The Filipino Community Association of Santa Barbara has been a celebratory gathering space for local Filipinos since the 1950s. | Credit: Camille Garcia

Amid the ever-changing State Street landscape, it’s a treat to recognize the cultural relics that have remained.

On the facade of Zen Yai Thai Cuisine on lower State (425 State St.) also sits the original placard for the Filipino Community Association of Santa Barbara. Passersby might miss it, but many local Filipinos know that the building is double occupancy: the front is the Thai restaurant, but the back has been a celebratory gathering space for local Filipinos since the 1950s.

Bobby Bisquera, a Filipino-American who was born and raised in Santa Barbara, has always known the space as “The Club.”

“I grew up at the club,” he said. “All our family functions were there — dances, weddings, even my own baby shower was there.”

The center was originally founded by a small group of Filipino immigrants, including José Fuentes, Alex Juan Sr., Pete Tenoso Sr., and Philip Galicia. Together they raised money and purchased the building, which was a cigar shop and a small grocery store in its previous lives.

The Bisquera family in 1932. | Credit: Courtesy

There the group established a home base for area Filipinos to congregate, eat traditional meals, and build community in Santa Barbara.

“As kids we’d just run around and play out back [during events]. I always knew I’d get [to eat] Rice Krispie treats and pancit,” Bisquera said. “To me it was a second home.”

Today, the Filipino Community Association is still owned and run by a board of local Filipinos, some of which have been in leadership there for decades.

Virgie Horstman, originally from the Philippines’ Visayas province, is the current board president and the association’s first female president. She has been in her position for more than 30 years. With her board members, she has helped maintain the space as a “social club,” where people — Filipinos or not — can continue to celebrate holidays and special occasions together with homemade food, music, karaoke, and line dancing.

The parties are ticketed, and are vital fundraising opportunities to pay for building upkeep and the calendar of events. One of their biggest celebrations is Filipino Independence Day, in June each year.

“[The founders] always said we have to own a building. It was a hard task, but their dream became a reality,” Horstman said. “We’re still here and we’re still gonna be here. This is our home.”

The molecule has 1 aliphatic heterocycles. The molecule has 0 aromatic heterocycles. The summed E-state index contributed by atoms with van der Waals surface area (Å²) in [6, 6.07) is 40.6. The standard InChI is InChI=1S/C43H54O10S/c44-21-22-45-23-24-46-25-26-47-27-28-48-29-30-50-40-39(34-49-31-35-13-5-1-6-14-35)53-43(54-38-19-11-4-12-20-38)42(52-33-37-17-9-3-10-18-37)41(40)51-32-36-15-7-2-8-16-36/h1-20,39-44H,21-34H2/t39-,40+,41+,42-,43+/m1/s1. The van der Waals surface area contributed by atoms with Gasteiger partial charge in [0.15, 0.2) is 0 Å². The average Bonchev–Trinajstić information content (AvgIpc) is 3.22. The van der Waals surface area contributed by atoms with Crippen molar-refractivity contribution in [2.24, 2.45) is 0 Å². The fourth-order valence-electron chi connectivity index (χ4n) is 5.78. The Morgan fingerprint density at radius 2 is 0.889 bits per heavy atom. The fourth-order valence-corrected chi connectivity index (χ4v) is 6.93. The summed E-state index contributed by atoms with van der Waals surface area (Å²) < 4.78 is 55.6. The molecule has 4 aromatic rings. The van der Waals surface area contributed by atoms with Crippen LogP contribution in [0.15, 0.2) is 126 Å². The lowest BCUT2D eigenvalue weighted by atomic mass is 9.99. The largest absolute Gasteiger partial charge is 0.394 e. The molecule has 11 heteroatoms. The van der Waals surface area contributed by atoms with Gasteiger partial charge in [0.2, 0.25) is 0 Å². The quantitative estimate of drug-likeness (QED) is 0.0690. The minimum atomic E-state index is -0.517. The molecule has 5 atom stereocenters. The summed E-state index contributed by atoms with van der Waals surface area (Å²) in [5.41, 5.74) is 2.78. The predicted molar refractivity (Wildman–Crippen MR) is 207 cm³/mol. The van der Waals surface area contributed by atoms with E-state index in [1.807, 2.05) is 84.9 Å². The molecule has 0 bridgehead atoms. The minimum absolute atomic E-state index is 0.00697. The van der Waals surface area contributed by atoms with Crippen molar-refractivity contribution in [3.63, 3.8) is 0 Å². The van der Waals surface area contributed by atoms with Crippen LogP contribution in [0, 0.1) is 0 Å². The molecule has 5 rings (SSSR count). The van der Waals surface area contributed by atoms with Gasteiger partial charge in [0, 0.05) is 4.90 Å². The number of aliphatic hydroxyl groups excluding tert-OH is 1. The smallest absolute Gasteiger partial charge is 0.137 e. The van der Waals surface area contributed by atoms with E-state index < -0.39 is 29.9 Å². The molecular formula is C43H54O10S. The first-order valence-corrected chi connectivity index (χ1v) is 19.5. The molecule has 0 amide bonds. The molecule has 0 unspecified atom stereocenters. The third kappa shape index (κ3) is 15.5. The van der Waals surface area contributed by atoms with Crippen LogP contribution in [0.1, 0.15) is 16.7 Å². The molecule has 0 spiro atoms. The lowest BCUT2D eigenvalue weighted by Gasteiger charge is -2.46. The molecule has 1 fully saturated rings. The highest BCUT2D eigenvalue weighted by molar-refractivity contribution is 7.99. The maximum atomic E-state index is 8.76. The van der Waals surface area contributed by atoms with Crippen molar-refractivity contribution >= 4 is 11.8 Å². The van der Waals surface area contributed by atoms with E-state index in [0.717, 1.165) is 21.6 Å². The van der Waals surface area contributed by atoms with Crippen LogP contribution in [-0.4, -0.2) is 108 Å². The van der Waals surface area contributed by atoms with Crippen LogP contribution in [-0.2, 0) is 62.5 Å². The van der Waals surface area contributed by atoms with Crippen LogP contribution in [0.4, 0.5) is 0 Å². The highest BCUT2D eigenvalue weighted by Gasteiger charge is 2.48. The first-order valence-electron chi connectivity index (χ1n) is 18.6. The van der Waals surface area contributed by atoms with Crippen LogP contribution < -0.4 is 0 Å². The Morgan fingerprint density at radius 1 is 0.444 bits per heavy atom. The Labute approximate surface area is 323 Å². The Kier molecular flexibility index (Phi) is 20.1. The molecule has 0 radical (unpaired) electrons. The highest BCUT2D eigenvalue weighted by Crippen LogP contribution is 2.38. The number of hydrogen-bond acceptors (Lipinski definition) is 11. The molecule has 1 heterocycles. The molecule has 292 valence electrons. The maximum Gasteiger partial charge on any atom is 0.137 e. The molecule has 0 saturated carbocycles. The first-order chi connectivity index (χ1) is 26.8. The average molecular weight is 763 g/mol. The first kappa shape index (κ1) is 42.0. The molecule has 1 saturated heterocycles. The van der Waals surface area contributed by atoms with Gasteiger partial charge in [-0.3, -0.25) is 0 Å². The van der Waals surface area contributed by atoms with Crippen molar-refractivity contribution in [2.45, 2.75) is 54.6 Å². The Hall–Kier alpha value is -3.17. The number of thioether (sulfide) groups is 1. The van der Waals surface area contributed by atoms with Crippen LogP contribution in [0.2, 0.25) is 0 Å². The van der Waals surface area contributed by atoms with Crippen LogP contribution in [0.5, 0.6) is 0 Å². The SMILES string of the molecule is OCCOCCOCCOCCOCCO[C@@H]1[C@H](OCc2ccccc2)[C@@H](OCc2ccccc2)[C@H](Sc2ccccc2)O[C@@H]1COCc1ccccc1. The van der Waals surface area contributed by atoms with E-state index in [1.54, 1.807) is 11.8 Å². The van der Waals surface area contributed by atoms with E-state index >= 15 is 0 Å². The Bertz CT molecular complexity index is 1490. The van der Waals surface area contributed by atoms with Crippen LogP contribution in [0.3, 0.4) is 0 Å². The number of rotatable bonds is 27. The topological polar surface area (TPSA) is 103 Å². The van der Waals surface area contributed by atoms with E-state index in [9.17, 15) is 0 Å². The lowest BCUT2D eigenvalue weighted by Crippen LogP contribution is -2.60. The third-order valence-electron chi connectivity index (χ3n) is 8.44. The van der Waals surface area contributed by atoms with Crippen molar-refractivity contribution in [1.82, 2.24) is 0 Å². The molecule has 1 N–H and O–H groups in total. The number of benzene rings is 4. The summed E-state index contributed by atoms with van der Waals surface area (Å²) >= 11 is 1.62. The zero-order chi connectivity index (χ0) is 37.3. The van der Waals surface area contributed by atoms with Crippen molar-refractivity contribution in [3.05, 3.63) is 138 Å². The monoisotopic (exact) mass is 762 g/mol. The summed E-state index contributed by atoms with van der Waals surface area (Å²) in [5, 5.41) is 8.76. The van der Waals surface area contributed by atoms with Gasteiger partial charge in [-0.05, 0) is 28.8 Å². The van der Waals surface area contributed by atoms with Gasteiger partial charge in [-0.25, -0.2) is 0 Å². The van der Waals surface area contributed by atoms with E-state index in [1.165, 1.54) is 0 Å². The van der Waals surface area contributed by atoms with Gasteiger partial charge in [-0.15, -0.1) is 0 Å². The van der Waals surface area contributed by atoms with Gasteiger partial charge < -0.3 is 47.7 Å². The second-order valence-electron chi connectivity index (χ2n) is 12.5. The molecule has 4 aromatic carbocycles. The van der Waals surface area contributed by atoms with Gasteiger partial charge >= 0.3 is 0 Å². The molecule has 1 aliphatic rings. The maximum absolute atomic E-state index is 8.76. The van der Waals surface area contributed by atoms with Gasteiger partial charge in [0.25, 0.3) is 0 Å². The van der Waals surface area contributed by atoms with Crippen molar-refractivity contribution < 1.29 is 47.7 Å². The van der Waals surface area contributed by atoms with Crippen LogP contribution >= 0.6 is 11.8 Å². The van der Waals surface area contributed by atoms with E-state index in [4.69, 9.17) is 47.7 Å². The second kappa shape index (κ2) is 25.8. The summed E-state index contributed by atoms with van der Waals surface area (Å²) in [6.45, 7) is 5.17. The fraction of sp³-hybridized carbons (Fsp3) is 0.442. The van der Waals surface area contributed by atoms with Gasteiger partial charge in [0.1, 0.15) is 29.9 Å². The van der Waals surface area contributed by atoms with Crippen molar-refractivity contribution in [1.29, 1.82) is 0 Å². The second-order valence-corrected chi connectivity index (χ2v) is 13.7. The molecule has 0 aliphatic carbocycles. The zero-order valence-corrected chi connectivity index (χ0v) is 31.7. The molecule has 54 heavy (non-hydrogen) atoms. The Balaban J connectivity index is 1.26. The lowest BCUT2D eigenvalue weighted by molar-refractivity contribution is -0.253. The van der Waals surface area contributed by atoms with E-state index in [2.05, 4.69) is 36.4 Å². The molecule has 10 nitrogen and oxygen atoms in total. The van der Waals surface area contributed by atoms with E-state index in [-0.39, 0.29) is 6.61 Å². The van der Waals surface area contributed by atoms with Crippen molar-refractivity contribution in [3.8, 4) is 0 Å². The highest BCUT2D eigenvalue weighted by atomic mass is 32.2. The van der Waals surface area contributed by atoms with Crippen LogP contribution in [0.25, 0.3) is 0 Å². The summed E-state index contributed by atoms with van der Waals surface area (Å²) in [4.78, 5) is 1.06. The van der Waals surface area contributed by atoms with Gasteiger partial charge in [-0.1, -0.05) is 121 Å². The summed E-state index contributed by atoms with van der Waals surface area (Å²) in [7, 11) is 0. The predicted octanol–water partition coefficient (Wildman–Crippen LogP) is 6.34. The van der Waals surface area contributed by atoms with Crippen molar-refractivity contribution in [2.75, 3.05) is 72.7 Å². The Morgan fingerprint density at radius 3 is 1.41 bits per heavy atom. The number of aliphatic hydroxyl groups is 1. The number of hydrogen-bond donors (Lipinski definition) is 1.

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Santa Barbara’s Filipino history can be traced back over 100 years ago.

According to Bisquera, his grandfather Catalino Bisquera was the first Filipino immigrant to officially settle in town. From the Abra province in the northern Philippines, Catalino came to the U.S. in 1920 as part of the U.S. Army’s Philippine Scouts program. He arrived ready to embrace new opportunities in Santa Barbara, Bisquera said, and he was intent on establishing roots for his family.

Upon arriving, Catalino did odd jobs around town, assisted a local judge, and eventually worked at the historic Arlington Hotel. He even fibbed about his age in order to attend and graduate Santa Barbara High School in 1925, as a supposed 20-year-old who was actually 30.

Eventually he began bringing more of his family from the Philippines to join him.

“He was following the American Dream,” Bisquera said. “He sent for my grandmother and they got married here in 1926… [then] he was able to purchase a house on Chino Street, which my family still owns.”

The local family legacy has only grown from there.

The Versola and Bisquera families recently hosted a reunion at Goleta Beach Park. | Credit: Emma Spencer

Kathy Versola is Bisquera’s second cousin and was also born and raised in Santa Barbara. Her father Jimmy, whose mother was Catalino’s sister, was a talented chef who worked at restaurants around town including Joe’s Café and Harry’s.

Since adolescence, Kathy, her siblings, and other Versolas followed suit, working as hostesses, busboys, waiters, dishwashers, and cooks at various local eateries. At one point, as many as 15 Versolas were on the payroll at the old El Cielito in La Arcada, she said.

“My dad and my great aunt ran the kitchen, my mother was the hostess, my brother was a busboy, two of my uncles were bartenders, we had dishwashers,” Versola said.

In August, dozens of Versola’s and Bisquera’s family members gathered at Goleta Beach Park for a family reunion, the first one in decades. Over beautifully-cooked pancit, tri-tip, and sweet and sticky biko, four generations of kin reconnected and reminisced on old times and loved ones now passed.

They chatted about growing up Filipino in Santa Barbara in the ’50s, ’60s, and ’70s, when the only other Filipinos they’d see in school or around town were usually their own family. In those times, most people “didn’t even know what ‘Filipino’ was,” one cousin remarked.

Half Filipino-half Mexican, Bisquera grew up more in touch with his Mexican roots, in part because his grandfather Catalino was “adamant about [the family] speaking English and being American,” he said.

In adulthood, however, Bisquera has a renewed appreciation for his Filipino heritage. Upon unearthing family documents, photos, and records — all meticulously preserved over the years — he’s naturally become a sort of family historian for his Filipino relatives.

One recurring element in this shared history? “The Club.”

“Looking back,” Bisquera said, “it had a lot of influence on me.”

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